I think you will agree with which of these interpretations is more plausible. The latter case, people must be qualified, does not necessarily exclude companies (unless you think a company cannot be qualified, which is another question). 15. (1) A corporation has the legal capacity and, subject to this Act, the rights, powers and privileges of a natural person. Nuclear power plants would not extend the taxation powers or laws of HRM. A person cannot levy taxes or laws, so they are not natural personal powers. Tax and legislative powers would continue to be clearly defined in specific statutes. Yes.
The majority of Canadian provinces have given powers to their municipalities to natural persons, including: According to Maria Helena Diniz, an individual or a natural person is “the human being considered as the object of rights and duties”. Every human being has legal personality and is therefore a legal person.  15. (1) The corporation has, subject to the other provisions of this Act, the capacity of an individual and the rights, powers and privileges of that natural person. Saint John, New Brunswick also has natural personal powers, as it was established as a city by a royal charter rather than provincial legislation. In many cases, fundamental human rights are implicitly granted only to natural persons. For example, the Nineteenth Amendment to the U.S. Constitution, which states that a person cannot be denied the right to vote on the basis of sex, or section fifteen of the Canadian Charter of Rights and Freedoms, which guarantees equal rights, apply only to individuals. Another example of the distinction between natural and legal persons is that a natural person may hold public office, but not a corporation. The addition of the phrase “is an individual”, where it would otherwise be superfluous, suggests that it should have a meaning other than “person”. If it is to have another meaning as a person, that meaning must be “natural person” (from the argument above). Therefore, the law does not allow corporations to be directors.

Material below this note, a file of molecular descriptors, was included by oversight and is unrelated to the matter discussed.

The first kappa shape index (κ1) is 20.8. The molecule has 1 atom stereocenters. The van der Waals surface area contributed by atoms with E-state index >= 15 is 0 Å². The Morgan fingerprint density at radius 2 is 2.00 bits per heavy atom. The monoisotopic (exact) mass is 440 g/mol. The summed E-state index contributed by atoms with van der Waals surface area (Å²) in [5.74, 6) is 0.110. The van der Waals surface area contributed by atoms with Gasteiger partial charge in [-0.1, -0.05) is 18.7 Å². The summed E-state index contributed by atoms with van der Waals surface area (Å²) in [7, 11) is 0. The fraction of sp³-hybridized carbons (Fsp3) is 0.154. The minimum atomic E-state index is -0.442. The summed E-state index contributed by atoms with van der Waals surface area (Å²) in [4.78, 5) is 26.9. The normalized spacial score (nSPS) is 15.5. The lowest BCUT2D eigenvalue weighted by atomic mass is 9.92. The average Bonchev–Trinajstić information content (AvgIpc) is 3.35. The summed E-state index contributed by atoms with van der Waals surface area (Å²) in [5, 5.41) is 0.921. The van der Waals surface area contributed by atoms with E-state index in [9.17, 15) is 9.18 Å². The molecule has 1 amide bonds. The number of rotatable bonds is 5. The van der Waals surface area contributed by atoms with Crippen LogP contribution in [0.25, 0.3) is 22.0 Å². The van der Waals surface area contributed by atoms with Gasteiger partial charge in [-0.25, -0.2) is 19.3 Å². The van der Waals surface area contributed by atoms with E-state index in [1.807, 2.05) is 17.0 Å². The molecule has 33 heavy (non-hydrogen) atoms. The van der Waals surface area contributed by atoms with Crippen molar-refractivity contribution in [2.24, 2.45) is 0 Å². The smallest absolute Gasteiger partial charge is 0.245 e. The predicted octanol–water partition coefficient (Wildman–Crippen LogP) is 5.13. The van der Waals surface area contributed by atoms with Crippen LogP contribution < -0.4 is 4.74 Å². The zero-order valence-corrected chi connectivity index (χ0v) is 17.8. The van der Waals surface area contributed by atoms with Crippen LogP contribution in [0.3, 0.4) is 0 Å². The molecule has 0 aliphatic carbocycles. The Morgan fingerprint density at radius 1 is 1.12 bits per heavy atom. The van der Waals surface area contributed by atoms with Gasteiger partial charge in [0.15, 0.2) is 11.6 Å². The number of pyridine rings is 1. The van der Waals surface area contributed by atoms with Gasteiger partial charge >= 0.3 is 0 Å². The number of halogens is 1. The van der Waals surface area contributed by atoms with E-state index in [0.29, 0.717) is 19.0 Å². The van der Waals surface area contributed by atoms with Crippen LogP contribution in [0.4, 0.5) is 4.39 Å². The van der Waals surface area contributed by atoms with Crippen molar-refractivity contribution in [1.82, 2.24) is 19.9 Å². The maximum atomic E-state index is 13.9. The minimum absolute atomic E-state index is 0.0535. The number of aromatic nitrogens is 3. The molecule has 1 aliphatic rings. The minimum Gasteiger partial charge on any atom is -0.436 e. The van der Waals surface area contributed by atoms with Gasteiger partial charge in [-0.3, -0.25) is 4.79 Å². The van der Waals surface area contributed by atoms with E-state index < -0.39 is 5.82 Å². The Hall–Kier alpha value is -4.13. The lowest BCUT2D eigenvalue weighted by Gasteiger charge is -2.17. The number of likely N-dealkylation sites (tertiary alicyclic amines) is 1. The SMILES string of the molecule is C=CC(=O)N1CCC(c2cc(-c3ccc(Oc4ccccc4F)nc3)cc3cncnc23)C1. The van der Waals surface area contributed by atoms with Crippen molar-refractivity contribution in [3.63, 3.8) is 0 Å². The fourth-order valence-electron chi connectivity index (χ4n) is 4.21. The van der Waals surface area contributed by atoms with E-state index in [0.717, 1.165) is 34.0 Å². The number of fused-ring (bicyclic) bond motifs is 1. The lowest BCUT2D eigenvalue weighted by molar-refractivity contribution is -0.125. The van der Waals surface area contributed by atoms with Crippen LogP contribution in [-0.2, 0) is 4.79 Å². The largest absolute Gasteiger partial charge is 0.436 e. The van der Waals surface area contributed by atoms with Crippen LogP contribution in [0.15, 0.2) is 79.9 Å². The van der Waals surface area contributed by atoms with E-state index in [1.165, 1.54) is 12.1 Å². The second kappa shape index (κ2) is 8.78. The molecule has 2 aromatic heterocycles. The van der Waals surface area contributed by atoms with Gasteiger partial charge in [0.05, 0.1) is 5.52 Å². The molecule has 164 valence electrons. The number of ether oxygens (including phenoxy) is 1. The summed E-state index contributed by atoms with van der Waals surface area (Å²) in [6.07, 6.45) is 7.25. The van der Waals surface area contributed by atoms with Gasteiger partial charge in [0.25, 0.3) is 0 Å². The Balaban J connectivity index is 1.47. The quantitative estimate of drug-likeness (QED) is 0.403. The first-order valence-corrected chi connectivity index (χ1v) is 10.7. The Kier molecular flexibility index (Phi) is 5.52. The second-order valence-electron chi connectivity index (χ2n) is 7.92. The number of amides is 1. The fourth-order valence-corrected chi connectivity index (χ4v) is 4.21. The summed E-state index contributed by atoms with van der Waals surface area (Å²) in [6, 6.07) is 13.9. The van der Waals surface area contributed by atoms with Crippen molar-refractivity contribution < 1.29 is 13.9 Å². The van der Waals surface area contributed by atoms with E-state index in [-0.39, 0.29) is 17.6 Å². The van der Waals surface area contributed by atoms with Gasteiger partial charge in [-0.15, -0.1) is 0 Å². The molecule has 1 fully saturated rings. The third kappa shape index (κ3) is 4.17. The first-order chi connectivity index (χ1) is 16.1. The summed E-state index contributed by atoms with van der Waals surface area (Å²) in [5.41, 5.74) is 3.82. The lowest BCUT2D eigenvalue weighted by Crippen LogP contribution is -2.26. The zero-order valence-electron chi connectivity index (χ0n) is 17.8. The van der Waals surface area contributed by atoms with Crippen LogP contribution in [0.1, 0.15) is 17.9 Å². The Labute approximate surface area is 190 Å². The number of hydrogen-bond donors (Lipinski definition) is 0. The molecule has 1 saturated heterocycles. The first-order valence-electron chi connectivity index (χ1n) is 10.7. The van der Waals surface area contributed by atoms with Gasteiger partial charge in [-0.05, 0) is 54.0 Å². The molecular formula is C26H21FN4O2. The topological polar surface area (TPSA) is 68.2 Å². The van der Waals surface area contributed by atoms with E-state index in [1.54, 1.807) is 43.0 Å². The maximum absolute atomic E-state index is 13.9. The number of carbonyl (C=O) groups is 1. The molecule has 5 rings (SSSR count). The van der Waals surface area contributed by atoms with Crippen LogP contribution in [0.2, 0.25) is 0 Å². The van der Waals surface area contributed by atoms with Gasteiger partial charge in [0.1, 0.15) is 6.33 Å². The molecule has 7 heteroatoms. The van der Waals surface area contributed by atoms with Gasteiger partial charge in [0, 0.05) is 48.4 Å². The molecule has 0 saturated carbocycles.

In case law, a natural person (also a natural person in some Commonwealth countries or a natural person) is a person (in the legal sense, i.e. a person who has his or her own legal personality) who is an individual human being, as opposed to a legal person, which may be a private organisation (i.e. a commercial entity or non-governmental organisation) or a public organisation (i.e. governmental). Historically, in some jurisdictions where slavery existed (subject to a property right), a person was not necessarily a natural person or a person. Although the statutes are structured differently, section 124(1) of the BCBCA and paragraph 105(1)(c) of the CBCA require that a director be an “individual.” The CBCA defines a person as a “natural person.” The BCBCA does not contain a definition. At first glance, this seems to exclude a company. However, section 30 of the BCBCA confers on corporations “the rights, powers and privileges of a person enjoying full legal capacity.” To me, this suggests that a company can identify itself as an individual in order to sit on a board of directors. While the CBCA`s definition of “natural person” appears to be more restrictive, section 15 of the CBCA gives an entity “the rights, powers and privileges of an individual.” Again, this appears to give a company the right to identify itself as a natural person for the purposes of membership on a board of directors. “Natural person”. Merriam-Webster.com Legal Dictionary, Merriam-Webster, www.merriam-webster.com/legal/natural%20person.